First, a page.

The 2020 election is certainly underway, and news shows and news networks have reported on many political polls, yet few of these reports provide a picture of the political situation in Arizona.
Recently, OH Predictive Insights (OHPI), an Arizona company that conducts surveys and provides strategic planning for clientele, surveyed a sample of 600 Arizona citizens who are likely to vote in 2020. The results provide a snapshot of current political opinion as of now, although the election is more than 15 months away, and opinions can change.
Within the sample, 39% were Republicans, 34% were Democrats and 27% were Independents. The top issues for Democrats were education and health care, while Republicans were most concerned about immigration. Forty-eight percent of those polled approved of President Trump and 45% disapproved. In head-to-head competition, only Joe Biden had more votes than the president (49% to 44%). All the other Democratic candidates scored a lower proportion — Elizabeth Warren, 42-47; Kamala Harris, 39-48; Bernie Sanders, 37-46; and Pete Buttigieg, 37-46.
Polling on the U.S. Senate race varied by county. Democrat Mark Kelly won Maricopa county 46-41, while Republican Martha McSally narrowly won Pima 49-48 and won in all other counties 52-37. The poll clarified that the ultimate result in the senatorial vote will be dependent primarily on the votes in the cities of Gilbert, Chandler, north Phoenix and Glendale. In terms of favorability, Sinema was found favorable by 54%, McSally by 51% and Kelly by 45%.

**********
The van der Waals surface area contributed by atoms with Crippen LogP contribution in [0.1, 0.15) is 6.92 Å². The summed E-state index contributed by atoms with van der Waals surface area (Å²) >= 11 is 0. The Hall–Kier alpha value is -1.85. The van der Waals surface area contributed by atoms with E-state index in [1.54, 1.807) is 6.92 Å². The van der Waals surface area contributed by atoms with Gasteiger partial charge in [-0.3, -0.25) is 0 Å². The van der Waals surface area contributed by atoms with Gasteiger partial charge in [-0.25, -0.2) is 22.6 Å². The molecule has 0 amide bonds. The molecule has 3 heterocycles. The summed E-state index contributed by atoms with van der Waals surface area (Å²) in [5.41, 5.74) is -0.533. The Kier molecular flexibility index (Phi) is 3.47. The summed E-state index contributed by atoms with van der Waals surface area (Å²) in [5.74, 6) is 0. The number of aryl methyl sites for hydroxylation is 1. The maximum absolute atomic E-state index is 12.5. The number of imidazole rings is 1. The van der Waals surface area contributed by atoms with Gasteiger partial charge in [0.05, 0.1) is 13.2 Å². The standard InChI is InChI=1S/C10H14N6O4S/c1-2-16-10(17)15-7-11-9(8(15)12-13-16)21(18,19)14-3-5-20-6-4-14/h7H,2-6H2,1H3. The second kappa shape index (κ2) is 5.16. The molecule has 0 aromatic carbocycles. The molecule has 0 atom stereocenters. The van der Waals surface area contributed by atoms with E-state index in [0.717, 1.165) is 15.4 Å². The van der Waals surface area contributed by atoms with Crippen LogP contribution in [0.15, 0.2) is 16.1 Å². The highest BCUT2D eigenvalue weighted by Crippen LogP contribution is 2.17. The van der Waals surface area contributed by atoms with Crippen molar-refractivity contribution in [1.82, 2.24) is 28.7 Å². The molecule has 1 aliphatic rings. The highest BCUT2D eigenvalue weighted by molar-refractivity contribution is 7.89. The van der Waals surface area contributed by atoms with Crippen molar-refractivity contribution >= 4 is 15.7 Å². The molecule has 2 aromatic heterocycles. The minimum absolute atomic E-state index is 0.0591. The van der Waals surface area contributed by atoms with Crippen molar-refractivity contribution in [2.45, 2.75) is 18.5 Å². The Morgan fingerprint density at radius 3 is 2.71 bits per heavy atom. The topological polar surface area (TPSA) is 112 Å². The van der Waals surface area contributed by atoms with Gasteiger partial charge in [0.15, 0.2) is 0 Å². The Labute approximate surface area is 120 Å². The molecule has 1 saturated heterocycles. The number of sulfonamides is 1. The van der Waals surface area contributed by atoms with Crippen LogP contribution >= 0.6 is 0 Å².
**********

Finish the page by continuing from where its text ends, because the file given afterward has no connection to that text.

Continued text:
In general, respondents believed that Biden as the candidate would be great for the Democrats and all other Democratic candidates would benefit the president. This is an instance where it being early in the campaign, some may see other Democratic presidential candidates in a more favorable light as voters learn more about these politicians.
According to OHPI, the sample demographics accurately reflected party affiliation, gender, region, and age. The sample size was 600 completed surveys, with a margin of error of ± 4%. Within the sample, 37% were conservative, 41% claimed to be moderate, 21% were liberal and 2% either did not know their political ideology or refused to answer. Forty-nine percent of the sample were men and 51% were women. The age distribution was: 12% 18 to 34, 16% 35 to 44, 15% 45 to 54, 21% 55 to 64 and 37% older than 64 (the sum is greater than 100% due to rounding).
It will be interesting to see how opinions are modified as the campaigns continue.
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